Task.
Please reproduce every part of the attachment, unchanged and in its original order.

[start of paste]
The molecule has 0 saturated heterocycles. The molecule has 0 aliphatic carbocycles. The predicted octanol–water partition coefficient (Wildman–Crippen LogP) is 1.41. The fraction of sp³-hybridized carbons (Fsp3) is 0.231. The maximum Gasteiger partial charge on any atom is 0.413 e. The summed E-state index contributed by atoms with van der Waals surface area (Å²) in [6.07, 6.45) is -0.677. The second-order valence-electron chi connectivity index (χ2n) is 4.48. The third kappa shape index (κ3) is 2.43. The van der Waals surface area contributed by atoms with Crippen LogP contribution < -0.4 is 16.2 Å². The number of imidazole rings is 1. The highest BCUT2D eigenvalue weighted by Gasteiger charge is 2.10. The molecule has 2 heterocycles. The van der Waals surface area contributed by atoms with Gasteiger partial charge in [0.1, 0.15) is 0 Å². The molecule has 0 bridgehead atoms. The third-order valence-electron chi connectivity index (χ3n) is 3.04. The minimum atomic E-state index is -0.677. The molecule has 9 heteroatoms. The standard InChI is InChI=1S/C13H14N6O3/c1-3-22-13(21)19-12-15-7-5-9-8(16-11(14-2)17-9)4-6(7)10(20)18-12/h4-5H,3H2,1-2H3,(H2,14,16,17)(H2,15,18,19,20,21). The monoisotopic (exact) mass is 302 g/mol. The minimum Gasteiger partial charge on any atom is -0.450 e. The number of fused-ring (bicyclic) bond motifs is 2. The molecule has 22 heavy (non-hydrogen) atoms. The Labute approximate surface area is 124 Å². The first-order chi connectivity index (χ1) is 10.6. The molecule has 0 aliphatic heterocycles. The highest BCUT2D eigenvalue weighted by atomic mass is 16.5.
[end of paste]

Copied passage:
The molecule has 0 saturated heterocycles. The molecule has 0 aliphatic carbocycles. The predicted octanol–water partition coefficient (Wildman–Crippen LogP) is 1.41. The fraction of sp³-hybridized carbons (Fsp3) is 0.231. The maximum Gasteiger partial charge on any atom is 0.413 e. The summed E-state index contributed by atoms with van der Waals surface area (Å²) in [6.07, 6.45) is -0.677. The second-order valence-electron chi connectivity index (χ2n) is 4.48. The third kappa shape index (κ3) is 2.43. The van der Waals surface area contributed by atoms with Crippen LogP contribution < -0.4 is 16.2 Å². The number of imidazole rings is 1. The highest BCUT2D eigenvalue weighted by Gasteiger charge is 2.10. The molecule has 2 heterocycles. The van der Waals surface area contributed by atoms with Gasteiger partial charge in [0.1, 0.15) is 0 Å². The molecule has 0 bridgehead atoms. The third-order valence-electron chi connectivity index (χ3n) is 3.04. The minimum atomic E-state index is -0.677. The molecule has 9 heteroatoms. The standard InChI is InChI=1S/C13H14N6O3/c1-3-22-13(21)19-12-15-7-5-9-8(16-11(14-2)17-9)4-6(7)10(20)18-12/h4-5H,3H2,1-2H3,(H2,14,16,17)(H2,15,18,19,20,21). The monoisotopic (exact) mass is 302 g/mol. The minimum Gasteiger partial charge on any atom is -0.450 e. The number of fused-ring (bicyclic) bond motifs is 2. The molecule has 22 heavy (non-hydrogen) atoms. The Labute approximate surface area is 124 Å². The first-order chi connectivity index (χ1) is 10.6. The molecule has 0 aliphatic heterocycles. The highest BCUT2D eigenvalue weighted by atomic mass is 16.5.